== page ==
Trump asked his lawyer if he could fight the DOJ subpoena for classified documents. That’s not proof he obstructed justice, but it could lend itself to a wider investigation, experts say.
Donald Trump asked his attorney if he could press for the DOJ’s subpoena for classified documents.
Sources told CNN that Trump was only seeking legal advice when he raised the issue.
Legal experts told Insider the statements could be troublesome if followed through.
Donald Trump asked his lawyer if there were any ways to push back against the Justice Department after he asked him to turn over classified documents through a subpoena, according to notes ‘too detailed ” of his lawyer relayed to CNN by several sources.
Trump’s attorney, Evan Corcoran, took the notes before the former president’s attorneys told the DOJ they had returned what they believed to be all documents in Trump’s possession, CNN reported.
Sources who spoke to CNN said Trump was only seeking legal advice when he inquired about the pushback. Legal experts who spoke to Insider said Trump’s lawyers would likely make that argument if the notes were ever to be presented in a case against the former president.
“Tossing around about impossible legal theories isn’t necessarily proof of wrongdoing, but I could definitely see where people would look at those notes and think he was just trying to obstruct the investigation,” Los Angeles criminal defense attorney Joshua Ritter, a partner with El Dabe Ritter Trial Lawyers, told Insider.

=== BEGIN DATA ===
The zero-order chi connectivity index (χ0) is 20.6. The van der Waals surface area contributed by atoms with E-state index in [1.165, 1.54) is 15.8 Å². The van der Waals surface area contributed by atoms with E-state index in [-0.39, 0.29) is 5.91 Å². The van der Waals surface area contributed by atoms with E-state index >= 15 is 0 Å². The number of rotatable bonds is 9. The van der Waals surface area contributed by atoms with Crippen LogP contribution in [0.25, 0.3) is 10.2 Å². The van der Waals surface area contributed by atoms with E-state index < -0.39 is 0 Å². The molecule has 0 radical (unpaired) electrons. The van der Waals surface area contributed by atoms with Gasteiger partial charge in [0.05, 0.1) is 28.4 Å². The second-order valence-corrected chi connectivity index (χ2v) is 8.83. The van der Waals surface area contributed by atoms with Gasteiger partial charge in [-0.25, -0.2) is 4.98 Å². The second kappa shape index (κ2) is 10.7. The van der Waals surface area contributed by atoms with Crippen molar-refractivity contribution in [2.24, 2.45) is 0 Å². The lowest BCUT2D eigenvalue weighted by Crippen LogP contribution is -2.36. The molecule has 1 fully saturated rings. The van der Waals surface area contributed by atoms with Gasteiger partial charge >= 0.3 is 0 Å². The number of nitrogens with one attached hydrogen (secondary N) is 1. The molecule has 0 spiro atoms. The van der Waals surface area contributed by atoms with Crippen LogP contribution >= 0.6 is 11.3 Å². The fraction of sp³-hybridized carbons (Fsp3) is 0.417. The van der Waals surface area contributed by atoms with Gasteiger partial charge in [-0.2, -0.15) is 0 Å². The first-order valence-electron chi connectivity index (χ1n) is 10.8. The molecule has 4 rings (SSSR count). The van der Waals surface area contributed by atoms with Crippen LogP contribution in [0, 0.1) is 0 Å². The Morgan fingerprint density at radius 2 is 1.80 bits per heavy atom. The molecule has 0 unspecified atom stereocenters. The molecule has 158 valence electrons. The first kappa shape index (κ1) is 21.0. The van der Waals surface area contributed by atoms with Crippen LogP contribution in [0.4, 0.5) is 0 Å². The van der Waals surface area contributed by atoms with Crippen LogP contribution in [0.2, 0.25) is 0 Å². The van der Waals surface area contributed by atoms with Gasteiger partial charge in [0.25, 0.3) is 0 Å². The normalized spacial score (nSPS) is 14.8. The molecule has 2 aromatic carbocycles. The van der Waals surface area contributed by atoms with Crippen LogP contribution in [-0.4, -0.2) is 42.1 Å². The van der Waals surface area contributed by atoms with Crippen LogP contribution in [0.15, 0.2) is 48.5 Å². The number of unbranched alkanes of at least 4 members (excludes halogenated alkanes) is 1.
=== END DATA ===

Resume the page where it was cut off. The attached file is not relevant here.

Ambrosio Rodriguez, a Los Angeles criminal defense attorney and former Riverside County prosecutor, told Insider that the revelation that Trump may have asked his attorney for ways to circumvent a subpoena was not too much. surprising, given Trump’s legal history.
“He’s Trump. He’ll fight anything at any time. He’ll make things up and stick with them forever,” Rodriguez told Insider.
More evidence would be needed to prove that the memo itself meant Trump and his attorney were taking intentional steps to follow up on Trump’s investigation, Ritter told Insider.
“If somehow it was revealed during the discussions through the notes that they were in fact going to obstruct justice or pursue arguments that they knew had no merit, that could be a problem,” Ritter said. “A very serious problem.”
A Trump spokesperson did not immediately respond to Insider’s request for comment.
The Corcoran notes are now in the hands of Jack Smith, the special counsel investigating whether Trump mishandled classified documents and intended to obstruct the investigation into the documents. This investigation comes after treasures of documents were discovered in his house in Mar-a-Lago after he left office.
According to reports from March, the notes were turned over by a federal judge after she decided they contained enough evidence to suggest Trump used his lawyer in the prosecution of a crime.
As the investigation into the classified documents intensifies and more and more details come to light, speculation on whether or not the former president will be charged is mounting. On Sunday, former White House attorney Ty Cobb predicted that Trump would “go to jail” over the case.
Legal experts who spoke to Insider, however, said it may still be too early to call.
“Jack Smith is a serious person, a career prosecutor, a prosecutor in The Hague,” Rodriguez told Insider. “He’s not an individual who’s going to be cavalier about his accusation. I think we should just let the end play out. If there’s one thing we know with Mr. Trump, it’s that there will always be a legal history.”
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